appropriately connected within the organization to do that. We must have strong relationships with development and manufacturing, which we did not always have.
Second, we build and apply a technical base across a very broad spectrum of physics, chemistry, materials, mathematics, engineering, and computer science, sometimes building it without a clear, detailed view of how it will be applied. It is important to determine what is relevant and what is not, and to build the science underneath that.
Third, in our business, if you look back over a period of five years and examine where the growth in the industry has come from—we are in an industry that is worth about $600 billion now worldwide—you find that half the growth has been generated by technology or products that were not there before. So, if all you do is extend your mainstream technology, your business is probably going to shrink. Part of our job, therefore, is to provide the opportunity for new business. The normal reaction of people who are in a particular business, when you come up with a new idea, is that it sounds strange, that it is risky and that it might even be a threat to the business. You need some organization like the research organization to pursue new ideas. A good example is parallel computers that are not tied to mainframes, an innovation that resulted in IBM's SP-1 and SP-2. In that case, the research division played an important initiating role and made strong arguments, which were eventually accepted, for the need for such stand-alone parallel machines.
Then, finally, the world we are in is very science based. You have to have a set of people looking around, trying to let nature tell them what can be done next. What is the next display technology? What is the next way you can store bits? What is the next way you can advance some communications technology? You have to start at a very fundamental level, for instance with people studying materials, physicists who are in close contact with the peer research environment, who can recognize the importance of certain advances, and can then make the transformations necessary to focus those advances in appropriate directions.
So, this is the inside-out view. Another thing that we have done over the last five or six years—and it was driven largely by our focus on quality—is to start from the outside and work our way back in. What is this company about? What kind of businesses is it in? What is the customer's view of value? We do not leave it up to the company to figure out what that value is; we take the lead in figuring it out and then explain it to our sponsor. This is a very fundamental principle of research organizations. If you want to survive in the long run, you must understand what value is—what value is in the eyes of the sponsor. Researchers have to do that type of thinking and explain it to the sponsor.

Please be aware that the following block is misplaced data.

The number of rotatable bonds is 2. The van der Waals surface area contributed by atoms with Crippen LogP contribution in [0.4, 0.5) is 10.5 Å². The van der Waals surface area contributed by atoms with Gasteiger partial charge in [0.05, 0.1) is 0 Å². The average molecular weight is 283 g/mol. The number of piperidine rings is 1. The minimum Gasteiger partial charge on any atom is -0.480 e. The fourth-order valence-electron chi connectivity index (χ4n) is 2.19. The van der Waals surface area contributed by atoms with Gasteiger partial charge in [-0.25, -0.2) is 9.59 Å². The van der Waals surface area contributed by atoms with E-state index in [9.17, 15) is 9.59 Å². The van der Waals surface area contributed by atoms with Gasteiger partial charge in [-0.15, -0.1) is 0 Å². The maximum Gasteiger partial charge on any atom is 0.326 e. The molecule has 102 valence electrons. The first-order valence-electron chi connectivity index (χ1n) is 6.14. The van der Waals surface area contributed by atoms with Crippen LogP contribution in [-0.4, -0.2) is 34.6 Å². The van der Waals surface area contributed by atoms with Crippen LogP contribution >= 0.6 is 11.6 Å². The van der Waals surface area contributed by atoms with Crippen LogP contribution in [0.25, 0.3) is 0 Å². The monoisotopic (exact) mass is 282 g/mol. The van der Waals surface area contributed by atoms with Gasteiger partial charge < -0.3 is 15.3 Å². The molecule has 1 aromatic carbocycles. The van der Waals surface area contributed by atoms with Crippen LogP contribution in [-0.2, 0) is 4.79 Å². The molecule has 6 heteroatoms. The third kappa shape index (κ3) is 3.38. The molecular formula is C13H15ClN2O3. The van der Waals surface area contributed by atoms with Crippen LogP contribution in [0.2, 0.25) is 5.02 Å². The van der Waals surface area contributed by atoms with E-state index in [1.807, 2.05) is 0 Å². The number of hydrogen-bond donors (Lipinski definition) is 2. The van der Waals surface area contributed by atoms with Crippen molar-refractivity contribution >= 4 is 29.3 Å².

It is also important to recognize that value can change radically. For example, the Cold War ends suddenly, and defense technology is no longer highest on the list of priorities—economic performance is higher. That directly affects what value is and must affect the resulting research agenda. For NSF, anticipating this kind of thinking about value is key. The law that we are discussing today is a good one, but in thinking about value, measuring how well we achieve it is necessary whether the law exists or not. And we are better off being out in front, not in a reactive mode, explaining value only after being asked.
I am quite sure that most of you are aware of the kind of problems we have experienced at IBM in recent years. After all, we lost $8 billion in 1993. Over a period of three years, we lost $18 billion. The chief executive officer (CEO) was replaced. A new CEO, Louis Gerstner, was hired in April 1993, and one of the first places he visited was the research division. He liked what he saw because we had begun this change before we had budget problems, before the company had financial problems, and before anybody in the company was pressuring us to make these changes.
Figure 2.1 dates from around 1991. IBM is in three kinds of businesses. We are in the integrated solution business. That means, for instance, that we work with Bank A to help it compete with Bank B across a whole range of technologies—to help it translate technology into business value. Second, we have products. These are the source of most of our revenue today—software and hardware products, mainframes, personal computers (PCs), communications products, disk drives, and that sort of thing. Underneath that, we have a set of technology businesses, which were not always businesses. In an earlier time, they were merely suppliers to the internal customers. So, our semiconductor business did not sell anything outside. This situation has changed over the past few years. Last year, we sold more than a billion dollars worth of our semiconductor products outside IBM. That, in itself, relates to quality; contact with the outside world helps ensure our competitiveness.
Now let us turn to the outside-in view of value—value as seen and measured by the customer, the sponsor. For us, this means the measure of value as seen by our chairman. We have identified seven aspects of value, six of which are listed in Figure 2.1.